The Semana de la Huerta y el Mar in Los Alcázares was officially inaugurated last night by the Mayor of Los Alcázares, Anastasio Bastida Gómez, with the pregon, the opening speech given by Jose Antonio Ruiz Vivo, the regional deputy and PP parliamentary spokesman.
Prior to the inaugural session, the traditional floral offering was laid at the foot of the monument to the huertano in the Parque huertano in Los Alcázares, with the Queen of the Murcian huerta participating.
This whole event focuses around the Murcian traditions of folk music and the traditional food, customs and crafts associated with Murcian orchard living.
The word huerta means orchard, and refers to the irrigated orchards of citrus fruit and crop growing areas which surround the capital of the region.
Murcia itself (Medina Mur-siya) was built along the banks of the River Segura by the occupying moorish population who held most of southern Spain for a period between 711 and 1243 when it was handed over to the forces of young Prince Alfonso of Castile in the treaty of Alcáraz.
At this point in history, Murcia capital itself was a substantial walled arab city, traces of which still remain below the current buildings of the capital ( See Conjunto monumental San Juan de Díos and History of Murcia) fed by the irrigated and fertile flat lands around it, the Huerta of Murcia.
Murcia is still a substantial agricultural producer, its fertile lands and temperate climate producing millions of tons of fresh fruit and produce every year, much of the winter salad crops ending up in UK supermarkets, whilst its citrus crops of oranges and lemons, salad crops of peppers, tomatoes, cucumbers, lettuces, vegetable crops of potatoes, broccoli and aubergines, and fruit crops of cherries, apricots, plums, pears, peaches and melons are exported worldwide, justifiably giving Murcia the name of the "vegetable basket of Spain."
The traditional "huertanos" of Murcia, the workers who produced the food in the Murcian orchards began to travel to Los Alcázares during the hottest weeks of summer, weeks when working was pointless and very little could realistically be cultivated in the intense heat of summer, becoming Murcia's first tourists.
They built temporary homes from reeds and mud, and spent their time by the cooling waters of the Mar Menor, a tradition which is honoured in the reconstruction of a charming barraca in the area where this characterful festival takes place, complete with live animals and all the tools and cooking implements these people would have used in their daily lives.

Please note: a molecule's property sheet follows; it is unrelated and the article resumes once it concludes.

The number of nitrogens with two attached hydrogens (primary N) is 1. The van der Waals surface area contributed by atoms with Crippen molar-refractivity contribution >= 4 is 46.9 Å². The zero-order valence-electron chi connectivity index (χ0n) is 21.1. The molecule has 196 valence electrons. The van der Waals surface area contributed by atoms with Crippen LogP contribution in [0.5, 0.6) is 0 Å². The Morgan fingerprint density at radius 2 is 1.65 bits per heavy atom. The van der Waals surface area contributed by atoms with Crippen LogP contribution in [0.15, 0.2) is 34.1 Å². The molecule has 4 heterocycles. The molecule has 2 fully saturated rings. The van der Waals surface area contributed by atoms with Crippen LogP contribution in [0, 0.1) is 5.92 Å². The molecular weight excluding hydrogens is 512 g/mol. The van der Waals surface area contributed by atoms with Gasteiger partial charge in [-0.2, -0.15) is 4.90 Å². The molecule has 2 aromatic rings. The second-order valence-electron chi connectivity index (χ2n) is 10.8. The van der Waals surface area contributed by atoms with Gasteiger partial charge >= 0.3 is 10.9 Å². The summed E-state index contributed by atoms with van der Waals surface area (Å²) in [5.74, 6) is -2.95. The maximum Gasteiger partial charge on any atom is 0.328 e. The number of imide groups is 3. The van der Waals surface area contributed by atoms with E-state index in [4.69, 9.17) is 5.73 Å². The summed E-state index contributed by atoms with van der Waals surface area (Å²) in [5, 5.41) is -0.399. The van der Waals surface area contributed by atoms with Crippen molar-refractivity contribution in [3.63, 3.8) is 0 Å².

Last night the Queen of the Murcian Huerta for 2012 visited the little barraca, part of her official duties which begin with the glorious Fiestas de la Primavera in Murcia and continue very soon with the Murcia Feria which begins in the capital at the beginning of September.
She's selected prior to the Fiestas de la Primavera from amongst the members of the Peñas huertanas in a fiercely fought competition and is an ambassador of Murcian culture throughout her time as Queen. Last night she was wearing a dress with hand stitched beads and motifs, her hair painstakingly prepared in a process which takes nearly two hours. Little strips of woven esparto grass are traditionally used to create the waves of hair, set with water, whilst the length of her hair is painstakingly plaited into an elaborate fan of woven hair, set off with a comb of flowers from the orchard gardens.
The officials inaugurating the festival then visited the craft stands, all of which feature genuine Murcian craftsmen, and offer the perfect opportunity to purchase inexpensive gifts for the grandchildren, before enjoying the inaugural ceremony and the first of the weeks sessions of folk dancing, with invited dancers from other areas of Spain, as well as international folk dancers.
It's a lovely night out, and a chance to see the true Murcian folk culture, which has such a vast following within the region, as well as enjoy the best of real Murcian tapas, cooked by the folk peñas themselves. Tapas dishes are around a euro, and 2 people can enjoy a very filling meal , with drinks, for around 12-14 euros, and entrance to the folk dancing is around 3 euros
. Click for Programme Semana de la Huerta y el Mar 2012, and for Tapas guide, Semana de la Huerta, which gives details of some of the tapas on offer.
The festival continues throughout next week, so come and enjoy a night of tapas and traditional murcian food and folk music in Los Alcázares.
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